The Brian Byrnes Trio at the Cadillac Hotel

I’ve been photographing concerts at the Cadillac Hotel for the past two years now, but in those two years, I had never experienced something as magical as when I was there for a Saturday concert by the Brian Byrnes Trio.

I’ve seen people clap during the concerts, mostly at the end of a song. But this was the first time ever, that the audience clapped in the middle of a song because they were moved so much by Brian’s solo with the harmonica, or the solo by pianist Lee Bloom. I call that pure joy! That’s what Brian, Lee, and Peter brought to the Cadillac Hotel that day. Joy!

So let’s begin at the beginning, with the tools of the trade. When I first met Brian, he had joined Coelho & Ridnell at the Cadillac Hotel to provide vocals and play the harmonica.

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These are Brian’s instruments, from the harmonicas to the guitar.

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And the acoustic bass below belongs to Peter Barshay.

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For this opening shot of Brian, I used the 56mm f/1.2 lens, which on a full frame camera would have the equivalent field of view of an 85mm lens. I like the compression offered by the lens, and even at wide open at f/1.2, there’s a lot of detail. You can see the focus in Brian’s face.

ISO 320 - 56mm f/1.2 lens - f/1.2 - 1/80 sec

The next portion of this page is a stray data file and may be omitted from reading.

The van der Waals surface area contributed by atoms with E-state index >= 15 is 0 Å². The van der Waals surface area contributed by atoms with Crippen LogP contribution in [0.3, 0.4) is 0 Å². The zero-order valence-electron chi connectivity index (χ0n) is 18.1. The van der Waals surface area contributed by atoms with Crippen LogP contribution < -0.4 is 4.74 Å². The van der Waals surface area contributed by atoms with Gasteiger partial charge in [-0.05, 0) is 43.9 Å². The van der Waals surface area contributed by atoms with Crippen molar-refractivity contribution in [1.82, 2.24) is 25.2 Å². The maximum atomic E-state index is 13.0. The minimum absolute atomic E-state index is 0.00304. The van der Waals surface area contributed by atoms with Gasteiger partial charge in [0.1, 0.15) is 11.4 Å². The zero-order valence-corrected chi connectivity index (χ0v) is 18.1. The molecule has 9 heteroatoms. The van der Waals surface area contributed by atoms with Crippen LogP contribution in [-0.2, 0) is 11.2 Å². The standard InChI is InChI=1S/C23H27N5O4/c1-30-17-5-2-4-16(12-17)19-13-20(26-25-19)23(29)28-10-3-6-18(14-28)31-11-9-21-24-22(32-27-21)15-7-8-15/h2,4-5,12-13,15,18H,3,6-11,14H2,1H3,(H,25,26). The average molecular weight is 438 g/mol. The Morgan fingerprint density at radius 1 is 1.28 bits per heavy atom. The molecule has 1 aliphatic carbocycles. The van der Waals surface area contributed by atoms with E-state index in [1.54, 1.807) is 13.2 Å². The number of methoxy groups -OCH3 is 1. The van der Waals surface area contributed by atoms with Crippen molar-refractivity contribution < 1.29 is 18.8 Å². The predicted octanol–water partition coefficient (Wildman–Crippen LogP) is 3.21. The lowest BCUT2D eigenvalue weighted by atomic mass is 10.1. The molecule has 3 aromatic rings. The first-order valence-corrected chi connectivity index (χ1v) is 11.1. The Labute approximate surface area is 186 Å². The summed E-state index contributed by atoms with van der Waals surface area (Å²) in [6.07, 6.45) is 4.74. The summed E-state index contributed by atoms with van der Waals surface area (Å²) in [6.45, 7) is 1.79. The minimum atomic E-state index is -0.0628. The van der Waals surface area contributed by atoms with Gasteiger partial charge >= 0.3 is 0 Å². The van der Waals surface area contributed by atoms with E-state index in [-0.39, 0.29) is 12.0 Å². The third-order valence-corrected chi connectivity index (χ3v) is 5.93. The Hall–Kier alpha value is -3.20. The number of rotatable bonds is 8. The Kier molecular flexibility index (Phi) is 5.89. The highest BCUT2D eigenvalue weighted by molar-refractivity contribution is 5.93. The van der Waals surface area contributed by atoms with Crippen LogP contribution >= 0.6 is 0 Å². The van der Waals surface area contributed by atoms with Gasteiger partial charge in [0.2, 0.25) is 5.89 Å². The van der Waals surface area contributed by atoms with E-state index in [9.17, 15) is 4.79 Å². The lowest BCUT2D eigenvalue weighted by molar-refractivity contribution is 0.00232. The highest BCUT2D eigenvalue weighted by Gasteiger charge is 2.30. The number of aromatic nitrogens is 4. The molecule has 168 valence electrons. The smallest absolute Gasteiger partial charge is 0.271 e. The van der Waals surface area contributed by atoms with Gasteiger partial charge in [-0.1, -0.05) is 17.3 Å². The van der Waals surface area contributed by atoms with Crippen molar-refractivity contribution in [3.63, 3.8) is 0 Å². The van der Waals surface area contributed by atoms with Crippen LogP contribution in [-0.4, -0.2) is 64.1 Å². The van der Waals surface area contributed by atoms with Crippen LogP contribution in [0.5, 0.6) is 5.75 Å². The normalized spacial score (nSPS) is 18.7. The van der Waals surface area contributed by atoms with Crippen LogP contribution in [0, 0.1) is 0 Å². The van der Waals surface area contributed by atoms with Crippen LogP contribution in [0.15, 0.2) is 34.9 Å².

Next is pianist Lee Bloom. I wanted to take some photos of Lee’s hands as he was warming up at the piano, but he saw me on the edge of his periphery and turned to pose for a photo. Again, shot wide open at f/1.2.

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This next shot is of Peter Barshay, playing the acoustic bass.  I went for the black and white conversion for this photo, specifically Acros-G for the Fuji camera, because I really liked how the lights were hitting Peter’s face.  Black and white gives the shadows more contrast and also makes Peter’s already focused look, look even more focused.  You can also see more details of the bass’s scroll and machine heads.

ISO 640 - 56mm f/1.2 lens - f/1.2 - 1/80 sec

I typically bring three lens for shoots at the Cadillac Hotel: 56mm f/1.2, 16mm f/1.4, and 90mm f/2. Those three lenses pretty much cover everything I need at the Cadillac. While I could use a zoom lens like the Fuji 16-55mm f/2.8, which would be the equivalent of a 24-70mm lens on a full frame camera, nothing matches the sharpness of a prime lens, and I often like to give the musicians the sharpest images possible. Also, since most prime lenses tend to be wider than f/2, I can use a slightly higher shutter speed, thus freezing most of the motion of the musicians.

Swapping out the 56mm for the 16mm, I decided to get a wide shot of the Cadillac Hotel’s lobby. There were a fair amount of people there for a Saturday.